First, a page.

“My Dog Ate My Work Schedule” and More Outlandish (But True) Excuses for Being Late to Work

Mar 23 2018 - Discipline - Gail Cecchettini Whaley

Is your dog really to blame for you being late to work?

Is your dog really to blame?

It happens to the best of us: The alarm fails, the traffic is bad, the kids dawdle and we end up late for work. In fact, according to a new Career Builder Survey, one in four workers admit they are late at least once a month, and more than one in 10 are late every week.

Usually, the excuses for clocking in late are pretty predictable: traffic, oversleeping, bad weather, exhaustion or forgetting something. But, for some, the excuses for being late are pretty incredible.

Employers shared the following interesting excuses employees have given for running late to work:

  • My fake eyelashes were stuck together.
  • It’s too cold to work.
  • My coffee was too hot and I couldn’t leave until it cooled off.
  • An astrologer warned me of a car accident on a major highway, so I took all backroads, making me an hour late.
  • My dog ate my work schedule.
  • I was here, but I fell asleep in the parking lot.
  • Although it’s been five years, I forgot I didn’t work at my former company and drove there on accident. 

The West Leads the Rest 

By region, the West leads with highest percentage of late workers — 30 percent of workers from the West are late at least once a month, compared to 26 percent in the Northeast, 25 percent in the South and 23 percent in the Midwest.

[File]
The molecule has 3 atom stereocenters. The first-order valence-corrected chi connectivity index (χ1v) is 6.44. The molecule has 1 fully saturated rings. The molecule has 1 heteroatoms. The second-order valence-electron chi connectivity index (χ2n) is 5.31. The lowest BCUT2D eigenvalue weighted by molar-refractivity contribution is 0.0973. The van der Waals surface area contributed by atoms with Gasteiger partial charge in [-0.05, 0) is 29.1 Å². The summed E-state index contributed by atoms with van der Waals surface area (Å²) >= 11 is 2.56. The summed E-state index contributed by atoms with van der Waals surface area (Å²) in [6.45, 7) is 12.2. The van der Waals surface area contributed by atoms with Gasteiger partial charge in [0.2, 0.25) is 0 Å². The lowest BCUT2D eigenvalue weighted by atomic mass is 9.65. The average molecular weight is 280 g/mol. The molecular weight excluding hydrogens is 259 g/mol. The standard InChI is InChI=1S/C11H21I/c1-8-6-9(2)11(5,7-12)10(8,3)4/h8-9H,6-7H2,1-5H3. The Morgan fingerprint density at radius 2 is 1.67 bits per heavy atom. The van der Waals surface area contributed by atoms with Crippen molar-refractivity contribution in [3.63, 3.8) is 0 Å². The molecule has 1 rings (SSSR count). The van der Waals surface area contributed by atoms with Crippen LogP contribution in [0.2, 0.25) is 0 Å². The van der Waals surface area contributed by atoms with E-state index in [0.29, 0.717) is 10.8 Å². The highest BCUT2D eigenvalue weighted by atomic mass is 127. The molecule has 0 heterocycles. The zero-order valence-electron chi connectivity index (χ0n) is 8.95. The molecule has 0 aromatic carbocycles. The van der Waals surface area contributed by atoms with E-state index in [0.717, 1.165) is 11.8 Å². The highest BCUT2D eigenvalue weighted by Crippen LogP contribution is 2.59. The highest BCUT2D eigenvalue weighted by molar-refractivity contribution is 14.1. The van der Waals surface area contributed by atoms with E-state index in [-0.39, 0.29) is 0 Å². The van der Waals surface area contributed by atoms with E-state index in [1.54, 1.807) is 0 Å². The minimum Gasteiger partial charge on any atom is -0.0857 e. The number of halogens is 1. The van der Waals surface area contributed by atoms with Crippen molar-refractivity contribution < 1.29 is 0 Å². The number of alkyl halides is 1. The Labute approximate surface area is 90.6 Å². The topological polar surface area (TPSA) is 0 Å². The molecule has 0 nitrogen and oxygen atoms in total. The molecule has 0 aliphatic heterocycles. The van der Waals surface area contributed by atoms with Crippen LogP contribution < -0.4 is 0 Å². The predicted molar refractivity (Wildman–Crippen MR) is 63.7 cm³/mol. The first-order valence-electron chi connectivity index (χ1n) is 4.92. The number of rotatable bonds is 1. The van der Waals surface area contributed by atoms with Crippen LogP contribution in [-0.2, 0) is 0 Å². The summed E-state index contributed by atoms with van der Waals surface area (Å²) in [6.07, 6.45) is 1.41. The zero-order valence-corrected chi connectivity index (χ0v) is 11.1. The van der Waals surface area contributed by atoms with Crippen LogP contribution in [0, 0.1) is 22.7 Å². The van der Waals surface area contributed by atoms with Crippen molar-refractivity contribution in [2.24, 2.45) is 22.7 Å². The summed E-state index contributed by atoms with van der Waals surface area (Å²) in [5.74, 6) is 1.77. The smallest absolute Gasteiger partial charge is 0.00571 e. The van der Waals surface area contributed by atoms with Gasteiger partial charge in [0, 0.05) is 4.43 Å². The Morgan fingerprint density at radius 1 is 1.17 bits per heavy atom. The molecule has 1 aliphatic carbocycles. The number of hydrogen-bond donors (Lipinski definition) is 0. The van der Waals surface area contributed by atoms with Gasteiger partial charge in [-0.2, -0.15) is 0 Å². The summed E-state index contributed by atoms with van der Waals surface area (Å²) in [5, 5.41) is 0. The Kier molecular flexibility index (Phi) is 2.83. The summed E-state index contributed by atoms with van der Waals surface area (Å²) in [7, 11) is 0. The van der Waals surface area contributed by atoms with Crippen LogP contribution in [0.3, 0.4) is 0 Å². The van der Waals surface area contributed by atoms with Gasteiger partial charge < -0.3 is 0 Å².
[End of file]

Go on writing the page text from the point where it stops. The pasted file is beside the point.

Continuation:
Younger workers also tend to be late more often than older workers — 38 percent of employees 18 to 34 are late at least once a month, compared to only 14 percent of those 45 and older.

Watch Out for Protected Time Off

Running behind is generally not okay with the boss. The majority of employers (60 percent) want employees to be on time, every day. And more than two in five have fired someone for being late.

Be aware, however, that some late arrivals may be protected by law under the Americans with Disabilities Act, the Family and Medical Leave Act, the California Family Rights Act or other leave laws. Protected absences or tardiness will not count as a violation of the employer’s attendance policy.

Flexibility Is Prized

Employees may try to stay later to make up for the late arrival: 65 percent of tardy employees try to make up the difference.

Yet, the survey revealed that most employees just really want flexibility with their work day:

  • Sixty-three percent of workers say they believe working 9 to 5 is an antiquated practice.
  • 88 percent think start and end times should be flexible.

Gail Cecchettini Whaley, CalChamber Senior Employment Law Counsel 

Absenteeism and tardiness are among the most frequent and difficult employee behaviors to discipline. CalChamber members can get more details on dealing with these issues from the Absenteeism and Tardiness page in the HR Library. Not a member? Learn about the benefits of membership.

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